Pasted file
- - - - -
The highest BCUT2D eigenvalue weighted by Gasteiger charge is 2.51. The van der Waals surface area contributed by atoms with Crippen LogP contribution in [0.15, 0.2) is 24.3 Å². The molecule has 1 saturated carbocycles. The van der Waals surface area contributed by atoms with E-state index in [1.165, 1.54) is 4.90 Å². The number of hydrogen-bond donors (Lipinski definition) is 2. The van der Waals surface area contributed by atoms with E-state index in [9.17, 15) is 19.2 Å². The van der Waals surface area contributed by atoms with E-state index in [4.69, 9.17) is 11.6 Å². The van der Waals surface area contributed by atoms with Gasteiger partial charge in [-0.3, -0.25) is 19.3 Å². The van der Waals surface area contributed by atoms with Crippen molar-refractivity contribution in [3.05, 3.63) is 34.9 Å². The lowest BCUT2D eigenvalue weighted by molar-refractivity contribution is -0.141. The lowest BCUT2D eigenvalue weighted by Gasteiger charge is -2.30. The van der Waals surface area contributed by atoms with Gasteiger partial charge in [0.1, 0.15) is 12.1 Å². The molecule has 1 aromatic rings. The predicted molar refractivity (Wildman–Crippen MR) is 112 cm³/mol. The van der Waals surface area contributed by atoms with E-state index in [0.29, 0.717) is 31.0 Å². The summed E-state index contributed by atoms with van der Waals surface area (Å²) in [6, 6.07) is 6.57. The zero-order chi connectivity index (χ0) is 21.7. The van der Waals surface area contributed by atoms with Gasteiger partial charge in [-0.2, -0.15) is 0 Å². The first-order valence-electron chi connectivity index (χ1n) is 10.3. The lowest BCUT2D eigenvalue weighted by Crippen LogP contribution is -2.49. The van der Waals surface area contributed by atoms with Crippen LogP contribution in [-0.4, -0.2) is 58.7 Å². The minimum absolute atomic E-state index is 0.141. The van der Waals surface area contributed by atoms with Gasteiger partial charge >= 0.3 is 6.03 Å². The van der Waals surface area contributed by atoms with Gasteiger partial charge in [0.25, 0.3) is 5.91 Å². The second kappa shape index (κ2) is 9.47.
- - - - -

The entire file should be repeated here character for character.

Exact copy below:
The highest BCUT2D eigenvalue weighted by Gasteiger charge is 2.51. The van der Waals surface area contributed by atoms with Crippen LogP contribution in [0.15, 0.2) is 24.3 Å². The molecule has 1 saturated carbocycles. The van der Waals surface area contributed by atoms with E-state index in [1.165, 1.54) is 4.90 Å². The number of hydrogen-bond donors (Lipinski definition) is 2. The van der Waals surface area contributed by atoms with E-state index in [9.17, 15) is 19.2 Å². The van der Waals surface area contributed by atoms with E-state index in [4.69, 9.17) is 11.6 Å². The van der Waals surface area contributed by atoms with Gasteiger partial charge in [-0.3, -0.25) is 19.3 Å². The van der Waals surface area contributed by atoms with Crippen molar-refractivity contribution in [3.05, 3.63) is 34.9 Å². The lowest BCUT2D eigenvalue weighted by molar-refractivity contribution is -0.141. The lowest BCUT2D eigenvalue weighted by Gasteiger charge is -2.30. The van der Waals surface area contributed by atoms with Gasteiger partial charge in [0.1, 0.15) is 12.1 Å². The molecule has 1 aromatic rings. The predicted molar refractivity (Wildman–Crippen MR) is 112 cm³/mol. The van der Waals surface area contributed by atoms with E-state index in [0.29, 0.717) is 31.0 Å². The summed E-state index contributed by atoms with van der Waals surface area (Å²) in [6, 6.07) is 6.57. The zero-order chi connectivity index (χ0) is 21.7. The van der Waals surface area contributed by atoms with Gasteiger partial charge in [-0.2, -0.15) is 0 Å². The first-order valence-electron chi connectivity index (χ1n) is 10.3. The lowest BCUT2D eigenvalue weighted by Crippen LogP contribution is -2.49. The van der Waals surface area contributed by atoms with Crippen LogP contribution in [-0.4, -0.2) is 58.7 Å². The minimum absolute atomic E-state index is 0.141. The van der Waals surface area contributed by atoms with Gasteiger partial charge >= 0.3 is 6.03 Å². The van der Waals surface area contributed by atoms with Gasteiger partial charge in [0.25, 0.3) is 5.91 Å². The second kappa shape index (κ2) is 9.47.